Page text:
Second, the larger 1862 land grants should explore with their sister land grants the pursuit of consolidated, cost-reduced, non-academic services such as purchasing, payroll, accounting and so on. The objective of sharing “back-office” functions should be to create efficiencies that will allow every available dollar at every institution to be allocated to directly serving students. In a sense, the consolidation of non-academic services would likewise stay true to another principle that is a bedrock of agriculture development—that of “cooperatives” and cooperative behavior as a means of achieving success more efficiently. Agriculture lending, agriculture business, and farmers and ranchers determined decades ago that we could grow strength and stability much more readily by cooperative approaches to our related work than spending our time competing for precious markets or dollars or assembling repetitive functions across multiple organizations. The fact that land grants already exist within a “family” of public institutions could actually realize the promise of these institutions in a new era if we return to our roots, not only in mission but also in administrative function and day-to-day practice. While it would not necessarily be an easy thing to do, it is possible and could allow 1890, 1994, and HSI institutions to reach their full potential.
Third, 1862 land grants should offer corridors of special access to graduate and professional programs for students from HBCUs, HSIs, and Tribal Colleges. The rural medicine program targeting American Indian students at the University of Minnesota-Duluth serves as a very good model. There are others and the creation of such corridors of special access is nothing new. Many 1862s already engage in corridors among other 1862s in order to improve access to veterinary colleges and to ensure that lead institutions within regions have the ability to focus on programs of excellence while ensuring that students within regions or fields of study have a level playing field in accessing such programs. Broadening those corridors of special access to ensure that students attending HBCUs, HSIs, and Tribal Colleges are afforded these opportunities is the logical next step.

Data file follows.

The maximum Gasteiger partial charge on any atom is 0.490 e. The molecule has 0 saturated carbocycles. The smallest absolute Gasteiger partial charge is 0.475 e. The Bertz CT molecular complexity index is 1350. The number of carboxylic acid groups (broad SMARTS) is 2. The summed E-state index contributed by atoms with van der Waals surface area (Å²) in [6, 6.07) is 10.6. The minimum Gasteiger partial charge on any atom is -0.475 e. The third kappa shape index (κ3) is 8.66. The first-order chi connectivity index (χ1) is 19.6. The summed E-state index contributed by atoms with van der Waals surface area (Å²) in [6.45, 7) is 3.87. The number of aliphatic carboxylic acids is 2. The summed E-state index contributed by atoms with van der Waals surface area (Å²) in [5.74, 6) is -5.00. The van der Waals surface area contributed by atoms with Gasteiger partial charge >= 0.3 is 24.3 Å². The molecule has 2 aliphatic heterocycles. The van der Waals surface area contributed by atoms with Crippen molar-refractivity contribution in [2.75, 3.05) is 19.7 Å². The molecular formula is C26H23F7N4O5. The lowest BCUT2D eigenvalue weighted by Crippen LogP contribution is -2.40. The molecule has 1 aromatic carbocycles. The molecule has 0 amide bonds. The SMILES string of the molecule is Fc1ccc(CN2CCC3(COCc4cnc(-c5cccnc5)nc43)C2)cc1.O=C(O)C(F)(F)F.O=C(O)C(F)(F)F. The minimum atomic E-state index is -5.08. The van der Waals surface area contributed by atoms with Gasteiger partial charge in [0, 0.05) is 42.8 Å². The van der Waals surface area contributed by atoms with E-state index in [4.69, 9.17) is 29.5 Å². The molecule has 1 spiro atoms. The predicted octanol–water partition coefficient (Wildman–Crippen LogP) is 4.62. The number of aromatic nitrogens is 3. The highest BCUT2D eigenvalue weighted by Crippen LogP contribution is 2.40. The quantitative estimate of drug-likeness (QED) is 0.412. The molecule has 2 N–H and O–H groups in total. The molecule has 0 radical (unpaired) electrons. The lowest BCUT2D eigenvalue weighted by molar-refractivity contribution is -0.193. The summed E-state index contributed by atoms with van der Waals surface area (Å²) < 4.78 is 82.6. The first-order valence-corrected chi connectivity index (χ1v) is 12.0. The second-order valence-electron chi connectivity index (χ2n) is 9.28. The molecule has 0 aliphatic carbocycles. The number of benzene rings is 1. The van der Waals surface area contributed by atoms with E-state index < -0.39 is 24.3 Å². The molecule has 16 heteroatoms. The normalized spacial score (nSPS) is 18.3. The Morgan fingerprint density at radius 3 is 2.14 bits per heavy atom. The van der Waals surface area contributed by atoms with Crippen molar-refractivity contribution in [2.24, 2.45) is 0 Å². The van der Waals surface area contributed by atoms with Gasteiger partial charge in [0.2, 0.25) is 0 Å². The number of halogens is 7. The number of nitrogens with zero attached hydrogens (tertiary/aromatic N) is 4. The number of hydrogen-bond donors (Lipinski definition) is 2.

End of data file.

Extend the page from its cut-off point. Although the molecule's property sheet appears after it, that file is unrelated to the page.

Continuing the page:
Finally, all 110 land grants should unify in seeking renewed public funding for public higher education from Congress and state legislatures. The time for fighting among the family members is over. It is time to speak up together and demand sufficient funding to relieve the onerous financial burden on students attending public land grant institutions and thus ensure a productive future for all land grant universities during the challenging times ahead. Together this family of institutions is much stronger; alone or fragmented, this family of institutions is letting the country down and letting our students down. And it is certainly not meeting the original mission for which the system was created, which is unique among all institutions of higher education.
The growing gulf between rich and poor in the United States, threatens the future of all our citizens. The rising and future demands of feeding a growing population with finite resources are the bread and butter of the land grant mission. The ability to adjust to climate change and food security concerns is best approached from the land grant lens. All land grants have much to offer in solving these and other interrelated crises. But we must approach them as a collaborative and tightly knit family. It is now time to evolve a true system of land grant institutions, each with its respective role, and the 1862s should, as the most heavily resourced of the institutions, provide leadership and service for meeting this goal from a position of humility and support.